Yesterday Neelu Berry was due to find out whether she faces charges in regard to breaches of her restraining order; we’ve still not heard the outcome of that, but will bring it to you as soon as it becomes available.
Meanwhile, though, while we’re on the topic of restraining orders, it seems that Sabine and Neelu aren’t the only ones who have difficulty accepting—and obeying—them.
We’ve spoken here about Sabine and Belinda’s friend Brian Pead, aka William Brian Freeman. He’s the counsellor working in an agency for vulnerable youth, who was convicted in 2010 of offering to pay a 14-year-old girl £300 for sex; however, the ‘teen’ turned out to have been an undercover police officer. Mr Pead later claimed his actions had been undertaken in the name of “research”, but the judge didn’t buy it.
Mr Pead was placed on the sex offenders’ register, prevented by a sexual offences prevention order from being in contact with children, and had to attend a community sex offenders’ treatment programme.
It seems that in November 2011, Mr Pead was convicted of harassing his daughter and granddaughter. At that time he was issued a restraining order preventing him from contacting them.
However, he breached the order multiple times, and in 2015 was remanded in custody due to several concerns: the likelihood that he might abscond; the likelihood that would re-offend; and the possibility that he might interfere with witnesses. The court was also concerned about Mr Pead’s past failures to obey court orders.
On 17 April 2015 Mr Justice Mostyn refused Mr Pead’s application for the issue of a writ of Habeas Corpus. He appealed, and the case came before Mr Justice Foskett in the High Court of Justice in May.
According to Mr Justice Foskett’s judgement on 15 May 2015, Mr Pead (here going by the name of Mr Freeman) claimed that the restraining order was invalid:
Mr Freeman claims that the original restraining order was unlawful and void ab initio because, he alleges, neither his daughter nor grand-daughter appeared to give evidence at the original hearing and he was thus denied the right to cross-examine them. He has also said that neither provided any witness statement. On this basis he contends that the Magistrates’ Court had no jurisdiction to conclude that he was guilty of the offence of harassment, that since that is so he cannot be guilty of a breach of the order as alleged. He seeks his release from custody for those reasons.
Mr Pead/Freeman’s application was refused.
(As an aside, Mr Pead/Freeman was assisted in preparing his application by yet another McKenzie friend, Alexander Forbes, whom you might recall from our recent post on Belinda McKenzie’s Knight Foundation: Mr Forbes is the sole remaining director of that company since Belinda bailed in April 2016.)
The Tony Martin connection
On 15 August 2016, Mr Pead was arrested yet again, on charges of breaching his restraining order:
The “Tony Martin manuscript” in question is a book Mr Pead has apparently now written about the controversial millionaire farmer Tony Martin, who in 1999 shot dead a teenager who was burgling his home, and seriously injured his accomplice.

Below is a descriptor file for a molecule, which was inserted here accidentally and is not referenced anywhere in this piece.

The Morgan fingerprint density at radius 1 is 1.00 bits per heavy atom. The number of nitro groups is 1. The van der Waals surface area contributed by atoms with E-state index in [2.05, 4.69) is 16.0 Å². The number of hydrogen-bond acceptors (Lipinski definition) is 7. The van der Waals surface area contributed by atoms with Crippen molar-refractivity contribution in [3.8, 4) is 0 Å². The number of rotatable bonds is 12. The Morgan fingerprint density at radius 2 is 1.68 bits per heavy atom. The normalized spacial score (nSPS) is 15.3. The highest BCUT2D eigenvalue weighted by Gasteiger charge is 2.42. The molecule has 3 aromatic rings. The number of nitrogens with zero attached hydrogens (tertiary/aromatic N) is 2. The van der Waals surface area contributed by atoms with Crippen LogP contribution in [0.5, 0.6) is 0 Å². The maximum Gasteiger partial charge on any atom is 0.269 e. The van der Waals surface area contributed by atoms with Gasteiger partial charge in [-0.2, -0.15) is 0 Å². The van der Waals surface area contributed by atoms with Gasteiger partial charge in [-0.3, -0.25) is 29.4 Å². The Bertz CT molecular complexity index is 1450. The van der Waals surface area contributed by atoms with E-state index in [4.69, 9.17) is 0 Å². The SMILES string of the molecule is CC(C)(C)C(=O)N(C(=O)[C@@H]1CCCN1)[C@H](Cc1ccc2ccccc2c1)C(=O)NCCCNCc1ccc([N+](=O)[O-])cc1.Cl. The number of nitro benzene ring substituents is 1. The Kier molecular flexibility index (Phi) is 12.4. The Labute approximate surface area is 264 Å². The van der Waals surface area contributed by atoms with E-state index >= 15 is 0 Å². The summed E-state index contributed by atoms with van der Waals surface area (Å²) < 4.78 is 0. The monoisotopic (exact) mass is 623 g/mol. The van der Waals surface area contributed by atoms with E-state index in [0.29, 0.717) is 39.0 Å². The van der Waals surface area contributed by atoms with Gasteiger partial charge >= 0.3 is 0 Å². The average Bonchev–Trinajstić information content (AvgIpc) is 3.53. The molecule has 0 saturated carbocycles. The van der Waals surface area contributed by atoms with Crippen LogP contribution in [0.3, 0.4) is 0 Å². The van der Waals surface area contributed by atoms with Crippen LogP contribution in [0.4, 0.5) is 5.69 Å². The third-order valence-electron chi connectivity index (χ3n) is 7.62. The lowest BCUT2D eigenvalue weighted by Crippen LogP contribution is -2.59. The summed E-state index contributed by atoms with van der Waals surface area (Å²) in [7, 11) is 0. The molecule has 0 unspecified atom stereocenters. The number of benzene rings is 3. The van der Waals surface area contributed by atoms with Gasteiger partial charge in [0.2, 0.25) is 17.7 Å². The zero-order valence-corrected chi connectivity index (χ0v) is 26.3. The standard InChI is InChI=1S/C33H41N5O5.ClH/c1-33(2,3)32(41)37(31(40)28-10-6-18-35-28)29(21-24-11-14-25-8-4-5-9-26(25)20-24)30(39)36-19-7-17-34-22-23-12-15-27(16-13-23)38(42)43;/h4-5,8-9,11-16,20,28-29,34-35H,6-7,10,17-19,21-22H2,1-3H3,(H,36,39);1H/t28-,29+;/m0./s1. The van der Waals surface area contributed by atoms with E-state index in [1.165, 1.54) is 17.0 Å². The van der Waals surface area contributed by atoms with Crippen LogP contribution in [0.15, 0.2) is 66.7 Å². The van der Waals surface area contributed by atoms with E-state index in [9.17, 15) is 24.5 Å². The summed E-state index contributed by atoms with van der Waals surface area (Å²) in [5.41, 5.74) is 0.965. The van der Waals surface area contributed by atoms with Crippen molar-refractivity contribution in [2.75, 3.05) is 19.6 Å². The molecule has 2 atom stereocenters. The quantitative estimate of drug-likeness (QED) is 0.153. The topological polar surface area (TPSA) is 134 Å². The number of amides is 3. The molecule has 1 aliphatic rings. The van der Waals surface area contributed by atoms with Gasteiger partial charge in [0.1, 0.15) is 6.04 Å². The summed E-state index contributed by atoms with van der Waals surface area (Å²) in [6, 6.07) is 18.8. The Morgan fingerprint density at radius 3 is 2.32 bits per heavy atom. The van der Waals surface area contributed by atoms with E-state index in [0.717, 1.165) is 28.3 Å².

According to a 2003 BBC article:
The episode began in August 1999 when 16-year-old Fred Barras, and 33-year-old Brendon Fearon, broke into Martin’s remote, semi-derelict farmhouse in Emneth Hungate, Norfolk. Martin’s farm was extremely remote and had been burgled many times.
Martin, who was in the house at the time, opened fire with an illegally-held pump-action shotgun.
Barras was shot in the back and died at the scene, while Fearon was shot in the leg and recovered after treatment in hospital.
Three days later, Martin was taken into police custody and charged with murder and wounding with intent. …
When his trial began in April 2000 Martin argued that he had genuinely been acting in self-defence.
But it emerged the pair had been shot as they tried to flee through a window.
Mr Martin was found guilty of murder and sentenced to life imprisonment, but appealed this based on a psychiatric diagnosis of paranoid personality disorder, which was said to have diminished his responsibility. His murder conviction was downgraded to manslaughter, and he left prison in 2003, having served tw0-thirds of a five-year sentence.
In December 2015 Mr Martin, who had been banned from owning firearms, was arrested on suspicion of illegal firearm possession.
It seems that Mr Martin and Mr Pead met for the first time in early 2015, and have put their heads together to write a “tell-all” book, which Mr Pead claims will reveal never-before-known “facts” about the killing of Fred Barras.
Mr Pead is also now acting as Mr Martin’s McKenzie friend, most recently in an attempt to appeal his manslaughter conviction:
Mr Martin’s appeal seems to us quixotic at best. Whatever one might think about the pair who attempted to burgle his home in 1999, it’s undeniable that burglary is not punishable by death, and Mr Martin’s conviction seems to fit the facts as presented at his trial. And what is the point of appealing his conviction now, 16 years after the fact?
And given Mr Pead’s very peculiar view of his own legal history (he refers to himself as a “whistleblower”, not a convicted sex offender; he appears to believe that all restraining orders against him are illegal and invalid; he claims to believe that his arrests for breaches of those orders are actually just clever ploys by police to prevent him publishing his block-buster book), we wonder how well Mr Martin will be served by his ghostwriter/McKenzie friend?